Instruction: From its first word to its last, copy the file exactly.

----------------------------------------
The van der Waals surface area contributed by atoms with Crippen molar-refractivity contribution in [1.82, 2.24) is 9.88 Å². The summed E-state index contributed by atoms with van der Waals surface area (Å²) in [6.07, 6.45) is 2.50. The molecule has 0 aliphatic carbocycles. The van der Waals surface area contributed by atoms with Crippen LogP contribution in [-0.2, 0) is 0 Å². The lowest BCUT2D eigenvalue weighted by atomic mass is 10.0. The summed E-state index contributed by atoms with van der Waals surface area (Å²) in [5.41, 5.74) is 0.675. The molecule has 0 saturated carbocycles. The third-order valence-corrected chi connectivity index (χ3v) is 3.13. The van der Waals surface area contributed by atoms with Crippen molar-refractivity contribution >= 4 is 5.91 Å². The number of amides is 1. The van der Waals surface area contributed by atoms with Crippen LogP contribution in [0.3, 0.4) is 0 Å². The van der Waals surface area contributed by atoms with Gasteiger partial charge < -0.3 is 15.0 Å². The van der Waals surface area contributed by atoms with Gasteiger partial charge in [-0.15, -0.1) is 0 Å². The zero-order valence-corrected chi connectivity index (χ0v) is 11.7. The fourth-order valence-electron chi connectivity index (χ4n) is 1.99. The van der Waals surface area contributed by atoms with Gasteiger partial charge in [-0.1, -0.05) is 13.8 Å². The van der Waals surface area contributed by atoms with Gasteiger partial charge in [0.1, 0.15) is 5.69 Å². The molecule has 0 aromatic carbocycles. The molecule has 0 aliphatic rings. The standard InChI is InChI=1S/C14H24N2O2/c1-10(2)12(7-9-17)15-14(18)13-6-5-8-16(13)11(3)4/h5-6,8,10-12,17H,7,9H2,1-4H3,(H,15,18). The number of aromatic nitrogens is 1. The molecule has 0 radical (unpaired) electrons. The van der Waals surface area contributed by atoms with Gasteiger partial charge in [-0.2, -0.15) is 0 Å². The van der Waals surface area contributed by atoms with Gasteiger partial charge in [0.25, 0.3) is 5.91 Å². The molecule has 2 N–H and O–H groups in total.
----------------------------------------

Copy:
The van der Waals surface area contributed by atoms with Crippen molar-refractivity contribution in [1.82, 2.24) is 9.88 Å². The summed E-state index contributed by atoms with van der Waals surface area (Å²) in [6.07, 6.45) is 2.50. The molecule has 0 aliphatic carbocycles. The van der Waals surface area contributed by atoms with Crippen LogP contribution in [-0.2, 0) is 0 Å². The lowest BCUT2D eigenvalue weighted by atomic mass is 10.0. The summed E-state index contributed by atoms with van der Waals surface area (Å²) in [5.41, 5.74) is 0.675. The molecule has 0 saturated carbocycles. The third-order valence-corrected chi connectivity index (χ3v) is 3.13. The van der Waals surface area contributed by atoms with Crippen molar-refractivity contribution >= 4 is 5.91 Å². The number of amides is 1. The van der Waals surface area contributed by atoms with Crippen LogP contribution in [0.3, 0.4) is 0 Å². The van der Waals surface area contributed by atoms with Gasteiger partial charge < -0.3 is 15.0 Å². The van der Waals surface area contributed by atoms with Gasteiger partial charge in [-0.15, -0.1) is 0 Å². The zero-order valence-corrected chi connectivity index (χ0v) is 11.7. The fourth-order valence-electron chi connectivity index (χ4n) is 1.99. The van der Waals surface area contributed by atoms with Gasteiger partial charge in [-0.1, -0.05) is 13.8 Å². The van der Waals surface area contributed by atoms with Gasteiger partial charge in [0.1, 0.15) is 5.69 Å². The molecule has 0 aromatic carbocycles. The molecule has 0 aliphatic rings. The standard InChI is InChI=1S/C14H24N2O2/c1-10(2)12(7-9-17)15-14(18)13-6-5-8-16(13)11(3)4/h5-6,8,10-12,17H,7,9H2,1-4H3,(H,15,18). The number of aromatic nitrogens is 1. The molecule has 0 radical (unpaired) electrons. The van der Waals surface area contributed by atoms with Gasteiger partial charge in [-0.2, -0.15) is 0 Å². The van der Waals surface area contributed by atoms with Gasteiger partial charge in [0.25, 0.3) is 5.91 Å². The molecule has 2 N–H and O–H groups in total.